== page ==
-->> To access VIDEO LECTURES on the BHAGAVAD GITA and the YOGA SUTRAS (as well as those on the teachings of BUDDHISM), be sure to check out our MASTERCLASS COLLECTION, our digital library of wisdom teachings.
by Herman Hesse
Siddhartha is a fictional story (which parallels the life of the Buddha) about a seeker of truth, named Siddhartha, who leaves a life of material comfort for the contemplative life. He meets Gautama, the Buddha, on his journey, but ultimately finds the life of an ascetic bereft of that ethereal something he's looking for. He settles into a life of lust and greed, only to ultimately become disillusioned with this as well, leaving it behind to seek truth once again. What rises to the surface of this beautiful classic by Hermann Hesse is a moral we all learn something from: that, at the end of the day, truth cannot be taught. It arises mysteriously and subtly over the long arc of one's journey; and the highs and lows, the lessons and failures one experiences along the spiritual path are all kaleidoscopic parcels of truth's mandala.
The Wisdom of Insecurity: A Message for an Age of Anxiety
by Alan W. Watts
Critique/ Philosophy/ Everyone
Any book by Alan Watts is an adventure of penetrating insights. Perhaps more than any other public intellectual in history, Alan Watts popularized the teachings of Eastern philosophy (and especially Zen) in the West. His intelligent, but accessible and captivating voice as a speaker and a writer made him one of the most iconic figures of the beat and 60s generations. His thoughts and cultural observations are as relevant today as they were in the 50s and 60s.
The Wisdom of Insecurity diagnoses our time as one of profound insecurity, when the loss of religious belief leaves our culture feeling unmoored and deeply anxious. Watts, in a way clearly inspired by Eastern teachings, prescribes a complete overhaul of how we relate to ourselves, our experiences, and our anxieties. He offers us a chance to embrace insecurity as an avenue to greater awareness and wonder in life, rather than an obstacle to be shunned or overcome.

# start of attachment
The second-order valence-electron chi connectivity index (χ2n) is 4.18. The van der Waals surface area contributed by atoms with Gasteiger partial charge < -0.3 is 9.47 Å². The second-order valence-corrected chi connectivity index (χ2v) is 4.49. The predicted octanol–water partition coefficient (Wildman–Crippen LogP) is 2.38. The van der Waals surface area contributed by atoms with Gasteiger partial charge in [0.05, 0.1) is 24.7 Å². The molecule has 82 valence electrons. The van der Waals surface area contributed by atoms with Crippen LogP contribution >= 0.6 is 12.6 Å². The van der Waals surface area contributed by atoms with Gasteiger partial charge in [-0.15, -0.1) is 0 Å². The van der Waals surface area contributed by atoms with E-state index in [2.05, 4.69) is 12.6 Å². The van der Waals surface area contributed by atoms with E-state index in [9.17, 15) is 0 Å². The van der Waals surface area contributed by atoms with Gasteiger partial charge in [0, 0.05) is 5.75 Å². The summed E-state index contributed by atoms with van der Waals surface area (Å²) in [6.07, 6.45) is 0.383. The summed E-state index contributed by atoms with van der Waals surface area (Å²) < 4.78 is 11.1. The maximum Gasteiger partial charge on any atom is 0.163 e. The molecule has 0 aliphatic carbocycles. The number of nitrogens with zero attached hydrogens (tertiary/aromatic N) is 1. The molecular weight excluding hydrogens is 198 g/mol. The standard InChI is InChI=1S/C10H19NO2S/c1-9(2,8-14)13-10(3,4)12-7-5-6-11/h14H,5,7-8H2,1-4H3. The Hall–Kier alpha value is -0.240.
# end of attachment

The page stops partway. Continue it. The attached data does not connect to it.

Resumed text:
An Introduction to Indian Philosophy: Perspectives on Reality, Knowledge and Freedom
by Bina Gupta
This is a fascinating introduction to Indian thought, as it seeks to introduce the traditions of India as “philosophical”, rather than merely “spiritual” or “religious”. For those not familiar with this division, academic scholarship generally distinguishes between philosophical questions, on the one hand (often referring implicitly to the Western philosophical tradition), and those that can be crudely called “religious” or “spiritual”. This distinction, with regards to Indian thought, cannot be maintained, according to Bina Gupta.
This book provides a rigorous overview of the Indian philosophical schools, as well as how these teachings relate to modern life. You will be comprehensively introduced to all the concepts and terms relevant to an understanding of Indian philosophy, and Gupta also explores how Indian thought has contributed to conversations around epistemology, metaphysics, philosophy of language and ethics. For those seeking a thorough and well-respected scholarly introduction to what India has contributed to philosophy, this is it.